Having moved back home and started to enjoy all the Christmassy, homely loveliness on offer, reading Trevor Mitchell’s attack on Christmas in the Guardian is like a cold shower. His derisive depiction of petulant children and his own childhood Christmases couldn’t be further from the truth for most of the population. He argues that children can ruin Christmas if they don’t receive the presents that they want, and that spending the season without children is wholly preferably. It’s true that as technology has advanced and has progressively become cheaper, children’s Christmas presents of today are far more extravagant than the ones us nineties’ kids received. I was happy with a Furby and a selection box, but nowadays kids are receiving everything from mobile phones to iPads and iPods from a young age.
However, does this really turn them all into demanding children who could ruin Christmas as soon as their parents’ gifts dissatisfy them? Mitchell’s claim that his parents “were on eggshells for the rest of the day” after not providing him with an astronaut’s kit beggars belief. It can’t be said that all children are “greedy-eyed child-emperors.” There may have been the odd Christmas where we were severely disappointed and ungrateful, but to the extent that our parents were on eggshells? If I’d been ungrateful for a gift as a child, I would have had a severe telling off instead of being treated like an explosive bomb.
If you’re going to argue that children demanding more and more presents each year ruins Christmas, then surely you have to place the blame on a society that materialises a Christian festival instead. Children aren’t born petulant and eager for an iPad; the whole aura surrounding Christmas – toy adverts, Argos catalogues, Christmas decorations, advent calendars – is the issue that Mitchell is too afraid to confront, instead placing the blame on children who simply want to revel in what a material Christmas has to offer.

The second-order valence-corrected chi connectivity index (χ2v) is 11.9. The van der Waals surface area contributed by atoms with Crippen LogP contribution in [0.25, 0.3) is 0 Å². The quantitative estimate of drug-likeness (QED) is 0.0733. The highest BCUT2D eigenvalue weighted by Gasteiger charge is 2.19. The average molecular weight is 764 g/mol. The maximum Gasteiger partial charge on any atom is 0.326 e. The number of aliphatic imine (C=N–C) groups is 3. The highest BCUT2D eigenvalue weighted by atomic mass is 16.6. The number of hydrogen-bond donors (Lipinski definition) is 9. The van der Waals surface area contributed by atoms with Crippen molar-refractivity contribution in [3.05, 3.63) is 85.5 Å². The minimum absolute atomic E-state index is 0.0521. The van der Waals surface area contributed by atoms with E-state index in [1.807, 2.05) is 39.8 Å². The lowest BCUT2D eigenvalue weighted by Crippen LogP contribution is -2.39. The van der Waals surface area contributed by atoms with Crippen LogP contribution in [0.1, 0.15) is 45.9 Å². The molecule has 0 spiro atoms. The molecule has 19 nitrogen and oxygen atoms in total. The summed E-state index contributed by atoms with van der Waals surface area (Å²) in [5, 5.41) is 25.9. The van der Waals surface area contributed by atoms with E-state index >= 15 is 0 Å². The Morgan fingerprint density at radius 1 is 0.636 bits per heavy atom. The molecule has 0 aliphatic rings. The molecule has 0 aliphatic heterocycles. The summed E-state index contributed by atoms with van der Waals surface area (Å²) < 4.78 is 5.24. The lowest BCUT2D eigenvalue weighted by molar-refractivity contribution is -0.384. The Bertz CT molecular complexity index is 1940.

But one thing about Mitchell’s article really gets me wound up. He claims that: “the traditional and, let’s face it, slightly sickening, Christmas image of the whole family joyously opening presents around a real tree, grateful for the gifts they receive is woefully outdated, if it ever existed in the first place.” What sort of miserable Christmases does he have? The festive period is a time for family get-togethers, good food, and the selfless exchange of gifts. Mitchell’s article clearly gives the impression that presents are only good for receiving, and only then if they are actually presents that you want. Part of the Christmas fun is giving rather than receiving. If it turns out that your mother doesn’t really want a bright pink dressing gown, then asking for the gift receipt and taking it back is part of the fun.
The point is, Mitchell’s opinion is the one that is outdated and all his article has achieved is to make himself a new embodiment of Ebenezer Scrooge. If Christmas isn’t about children, then it wouldn’t be half as enjoyable as it is. Though with my very poor memory I don’t remember any childhood Christmas particularly vividly, I do know that my Dad was often more excited than me and my brother when it came to Christmas morning. The expectation, the looks on our faces when we saw Santa’s sack waiting for us, and the happiness when the gifts were unwrapped; who wouldn’t be excited by that, regardless of your age?
It also seems that most of the readers of Mitchell’s article are completely in agreement that his piece demeans what Christmas is about. One commenter hit the nail on the head with a simple anecdote: “We bought a few simple gifts that the Salvation Army will distribute to children via social services. We may have ‘only’ spent a few quid on a few toys, but don’t diminish the sense of belonging and hope a small gesture will give to a child who may be having a Christmas from hell… It isn’t the monetary value of the gift that matters. It is the thought.” If everyone were that way inclined, Christmas wouldn’t be ruined by children – it would be made by them.